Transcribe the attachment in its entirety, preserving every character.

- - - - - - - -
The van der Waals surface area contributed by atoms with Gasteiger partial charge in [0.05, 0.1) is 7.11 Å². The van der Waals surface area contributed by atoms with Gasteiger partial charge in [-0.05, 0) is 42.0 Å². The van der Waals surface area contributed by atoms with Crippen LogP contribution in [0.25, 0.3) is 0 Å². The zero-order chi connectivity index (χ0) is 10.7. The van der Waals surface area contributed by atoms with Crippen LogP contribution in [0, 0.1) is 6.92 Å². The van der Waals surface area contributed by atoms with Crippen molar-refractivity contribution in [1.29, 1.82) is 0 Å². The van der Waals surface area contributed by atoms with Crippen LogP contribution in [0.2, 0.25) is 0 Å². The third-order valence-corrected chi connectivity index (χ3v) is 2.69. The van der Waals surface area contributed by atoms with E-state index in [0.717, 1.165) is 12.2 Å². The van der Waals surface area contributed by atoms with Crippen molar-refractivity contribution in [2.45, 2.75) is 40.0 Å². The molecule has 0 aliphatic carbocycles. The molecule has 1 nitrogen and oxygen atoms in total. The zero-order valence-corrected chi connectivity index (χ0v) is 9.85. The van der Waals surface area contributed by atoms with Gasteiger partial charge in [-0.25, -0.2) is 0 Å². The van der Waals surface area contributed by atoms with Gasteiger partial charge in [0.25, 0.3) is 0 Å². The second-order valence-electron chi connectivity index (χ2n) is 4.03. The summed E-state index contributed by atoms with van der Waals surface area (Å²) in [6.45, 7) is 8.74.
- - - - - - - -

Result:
The van der Waals surface area contributed by atoms with Gasteiger partial charge in [0.05, 0.1) is 7.11 Å². The van der Waals surface area contributed by atoms with Gasteiger partial charge in [-0.05, 0) is 42.0 Å². The van der Waals surface area contributed by atoms with Crippen LogP contribution in [0.25, 0.3) is 0 Å². The zero-order chi connectivity index (χ0) is 10.7. The van der Waals surface area contributed by atoms with Crippen LogP contribution in [0, 0.1) is 6.92 Å². The van der Waals surface area contributed by atoms with Crippen molar-refractivity contribution in [1.29, 1.82) is 0 Å². The van der Waals surface area contributed by atoms with Crippen LogP contribution in [0.2, 0.25) is 0 Å². The third-order valence-corrected chi connectivity index (χ3v) is 2.69. The van der Waals surface area contributed by atoms with E-state index in [0.717, 1.165) is 12.2 Å². The van der Waals surface area contributed by atoms with Crippen molar-refractivity contribution in [2.45, 2.75) is 40.0 Å². The molecule has 0 aliphatic carbocycles. The molecule has 1 nitrogen and oxygen atoms in total. The zero-order valence-corrected chi connectivity index (χ0v) is 9.85. The van der Waals surface area contributed by atoms with Gasteiger partial charge in [-0.25, -0.2) is 0 Å². The van der Waals surface area contributed by atoms with Gasteiger partial charge in [0.25, 0.3) is 0 Å². The second-order valence-electron chi connectivity index (χ2n) is 4.03. The summed E-state index contributed by atoms with van der Waals surface area (Å²) in [6.45, 7) is 8.74.